All tagged FAMILY

Stepmotherhood: a reckoning now that Dad’s back

So this idyllic and companionable relationship I’ve had with my 15-year-old stepdaughter the last six months while Dad was deployed? Weathering and cracking like unfinished wood since he returned.

Last Saturday, my husband and I returned home after a late-night groceries run. I was in the kitchen putting the last of the produce away when Sean came in and said, “A— is crying on her bed. She says you are over-controlling, but then when there’s things she wants you say you don’t have to because you’re the stepmom.”

How parents are bad for their children

Since my husband’s fifteen-year-old daughter moved in with us in September, I’ve seen A transform and become radiant. I didn’t realize the gravity of A’s anxieties and insecurities until I saw her shed them, week after week, as she started at a new school, joined clubs, and (joy of joys!) made awesome friends. She carries herself with more confidence now and even my parents and friends remark on how her face glows.

Negotiating fear: It's going to take more than hot chocolate

No moon tonight and it’s darker than dark, especially if you have to walk through the woods to the outhouse. 

Kids are up in the loft, their daddy is reading to them from A Wrinkle in Time and Z is making his own starry night with a battery-powered turtle that casts starry illumination across the ceiling as his sister lies next to Sean in rapt attention.

You're a military wife now.

This is what my therapist says somewhere in the middle of our first session together.

Military. Wife.

This should be an obvious statement, but the way it struck me and how it continues to echo around inside my head highlights my resistance to the label. Military wife.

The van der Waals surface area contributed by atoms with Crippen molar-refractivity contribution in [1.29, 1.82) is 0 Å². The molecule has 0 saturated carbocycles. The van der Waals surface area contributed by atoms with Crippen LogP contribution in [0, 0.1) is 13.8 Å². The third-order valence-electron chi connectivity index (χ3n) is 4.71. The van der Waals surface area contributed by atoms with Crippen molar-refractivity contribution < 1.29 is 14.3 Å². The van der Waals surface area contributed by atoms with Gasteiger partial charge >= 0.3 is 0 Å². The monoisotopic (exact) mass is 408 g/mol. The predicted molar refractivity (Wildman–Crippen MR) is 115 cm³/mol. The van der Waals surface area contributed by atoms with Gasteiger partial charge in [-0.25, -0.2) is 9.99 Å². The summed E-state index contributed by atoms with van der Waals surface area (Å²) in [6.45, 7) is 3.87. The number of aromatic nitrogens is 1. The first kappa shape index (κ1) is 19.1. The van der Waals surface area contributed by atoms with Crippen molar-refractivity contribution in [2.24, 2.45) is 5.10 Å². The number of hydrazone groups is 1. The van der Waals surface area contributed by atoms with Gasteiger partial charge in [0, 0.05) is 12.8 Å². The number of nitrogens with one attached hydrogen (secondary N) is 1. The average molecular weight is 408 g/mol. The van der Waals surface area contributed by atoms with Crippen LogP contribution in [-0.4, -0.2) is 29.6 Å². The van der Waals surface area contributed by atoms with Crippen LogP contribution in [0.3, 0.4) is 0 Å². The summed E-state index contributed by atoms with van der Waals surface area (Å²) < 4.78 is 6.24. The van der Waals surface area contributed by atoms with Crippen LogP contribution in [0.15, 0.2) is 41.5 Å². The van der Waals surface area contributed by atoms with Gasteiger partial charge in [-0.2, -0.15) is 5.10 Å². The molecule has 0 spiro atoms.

"I want to be brave," says my daughter

It's the first thing she says when I ask her about what kind of adult she wants to be. Also: "a good job, a nice home, and two best friends—one of whom I've known since high school." A pretty solid list, especially at fourteen.

"Bravery is something you can learn," I tell her, "like any other skill."

The Things That Birds Evolved From

"What's the most important moment of your life?" I say and my son rolls his eyes. "Gastrulation!"

His mom is pregnant and so we've been talking a lot about where babies come from. Revision: He is a nine year old boy, so we've been talking about everything. 

What school do astronauts go to? How many days does it take for Komodo Dragon venom to kill you? When did Tyrannosaurs Rex live?

Of colons and men; and learning by contrast

When my husband sends me a Google calendar invite for Colonoscopy @ Thu Apr 12, I shrug and accept.

"What did you do, book us the Couple's Colonoscopy Suite?" I say. "I'm imagining luxurious sheets, our tables side-by-side, the scent of lavender."

"I knew you were going to give me a hard time about that one," he says. 

Walls: how kids know we love them enough

Why set firm boundaries for your kids?

A friend described it this way: that our job as parents is to create these strong walls around our kids. Our kids will push up against them to test, Do you love me enough? Do you love me enough to hold this wall for me? 

What many parents of teenagers see as frustrating acts of rebellion, my friend sees as a yearning for love. So beautiful.

On: sitting with grief

When we came home Sunday night, Basil was gone and he's not coming back. Basil (BAH-zil) is—was—my cat. Sweet and soft and exactly the size of my lap.

I had no idea it would hurt this much. Grief, that is. The absence of him.

My yoga teacher says that our bodies talk to us without words. And so it was with Basil; he talked to me without words. And now, where I feel his absence the most is in my body.

Being with Mom

My alarm went off at 4:50 this morning. My mother was already up, fully dressed for swimming, and munching on cereal at the table while reading the newspaper.

"It's Distance Friday!" she says happily as she drives me through dark city streets. "On Fridays, Marg and I always do Distance Friday."

Wishes from the Colorado mountains

Mountain cabin. Nighttime. Stars spilled across the sky as carelessly as flour across a granite counter top. The Milky Way herself, visible as a faint luminescence spread as if with a butter knife. I've been coming here since I was a little girl.

Tonight we are roasting marshmallows under a clear sky.

"Look," I say. "A shooting star."